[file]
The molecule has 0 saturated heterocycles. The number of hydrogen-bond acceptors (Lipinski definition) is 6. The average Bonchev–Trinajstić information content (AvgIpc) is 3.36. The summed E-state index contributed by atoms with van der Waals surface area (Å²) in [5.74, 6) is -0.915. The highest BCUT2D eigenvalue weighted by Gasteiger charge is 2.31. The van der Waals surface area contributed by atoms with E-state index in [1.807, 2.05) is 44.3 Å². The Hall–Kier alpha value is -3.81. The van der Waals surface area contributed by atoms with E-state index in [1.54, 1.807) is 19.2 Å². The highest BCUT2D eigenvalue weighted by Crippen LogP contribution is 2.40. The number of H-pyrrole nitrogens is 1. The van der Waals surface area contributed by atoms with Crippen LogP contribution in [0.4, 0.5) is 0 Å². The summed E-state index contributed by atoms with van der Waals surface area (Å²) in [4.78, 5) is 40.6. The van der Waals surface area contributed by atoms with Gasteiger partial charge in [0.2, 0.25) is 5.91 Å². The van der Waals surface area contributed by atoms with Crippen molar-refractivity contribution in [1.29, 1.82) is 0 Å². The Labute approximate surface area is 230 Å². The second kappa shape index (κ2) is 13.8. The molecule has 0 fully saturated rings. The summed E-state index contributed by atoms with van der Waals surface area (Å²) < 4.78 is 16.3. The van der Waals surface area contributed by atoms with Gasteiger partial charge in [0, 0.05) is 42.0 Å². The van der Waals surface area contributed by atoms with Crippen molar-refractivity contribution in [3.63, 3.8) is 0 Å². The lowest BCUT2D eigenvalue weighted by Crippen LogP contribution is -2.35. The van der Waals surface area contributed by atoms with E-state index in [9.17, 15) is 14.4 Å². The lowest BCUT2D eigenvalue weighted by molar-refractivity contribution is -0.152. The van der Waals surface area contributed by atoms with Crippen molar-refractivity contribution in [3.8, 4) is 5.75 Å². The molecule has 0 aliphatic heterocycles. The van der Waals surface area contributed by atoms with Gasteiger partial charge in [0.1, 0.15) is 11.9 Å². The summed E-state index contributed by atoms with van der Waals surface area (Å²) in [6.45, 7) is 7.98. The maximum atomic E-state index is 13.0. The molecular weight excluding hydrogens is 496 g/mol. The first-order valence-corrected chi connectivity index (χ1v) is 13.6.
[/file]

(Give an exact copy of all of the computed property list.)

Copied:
The molecule has 0 saturated heterocycles. The number of hydrogen-bond acceptors (Lipinski definition) is 6. The average Bonchev–Trinajstić information content (AvgIpc) is 3.36. The summed E-state index contributed by atoms with van der Waals surface area (Å²) in [5.74, 6) is -0.915. The highest BCUT2D eigenvalue weighted by Gasteiger charge is 2.31. The van der Waals surface area contributed by atoms with E-state index in [1.807, 2.05) is 44.3 Å². The Hall–Kier alpha value is -3.81. The van der Waals surface area contributed by atoms with E-state index in [1.54, 1.807) is 19.2 Å². The highest BCUT2D eigenvalue weighted by Crippen LogP contribution is 2.40. The number of H-pyrrole nitrogens is 1. The van der Waals surface area contributed by atoms with Crippen LogP contribution in [0.4, 0.5) is 0 Å². The summed E-state index contributed by atoms with van der Waals surface area (Å²) in [4.78, 5) is 40.6. The van der Waals surface area contributed by atoms with Gasteiger partial charge in [0.2, 0.25) is 5.91 Å². The van der Waals surface area contributed by atoms with Crippen molar-refractivity contribution in [1.29, 1.82) is 0 Å². The Labute approximate surface area is 230 Å². The second kappa shape index (κ2) is 13.8. The molecule has 0 fully saturated rings. The summed E-state index contributed by atoms with van der Waals surface area (Å²) < 4.78 is 16.3. The van der Waals surface area contributed by atoms with Gasteiger partial charge in [0, 0.05) is 42.0 Å². The van der Waals surface area contributed by atoms with Crippen molar-refractivity contribution in [3.63, 3.8) is 0 Å². The lowest BCUT2D eigenvalue weighted by Crippen LogP contribution is -2.35. The van der Waals surface area contributed by atoms with E-state index in [9.17, 15) is 14.4 Å². The lowest BCUT2D eigenvalue weighted by molar-refractivity contribution is -0.152. The van der Waals surface area contributed by atoms with Crippen molar-refractivity contribution in [3.8, 4) is 5.75 Å². The molecule has 0 aliphatic heterocycles. The van der Waals surface area contributed by atoms with Gasteiger partial charge in [0.1, 0.15) is 11.9 Å². The summed E-state index contributed by atoms with van der Waals surface area (Å²) in [6.45, 7) is 7.98. The maximum atomic E-state index is 13.0. The molecular weight excluding hydrogens is 496 g/mol. The first-order valence-corrected chi connectivity index (χ1v) is 13.6.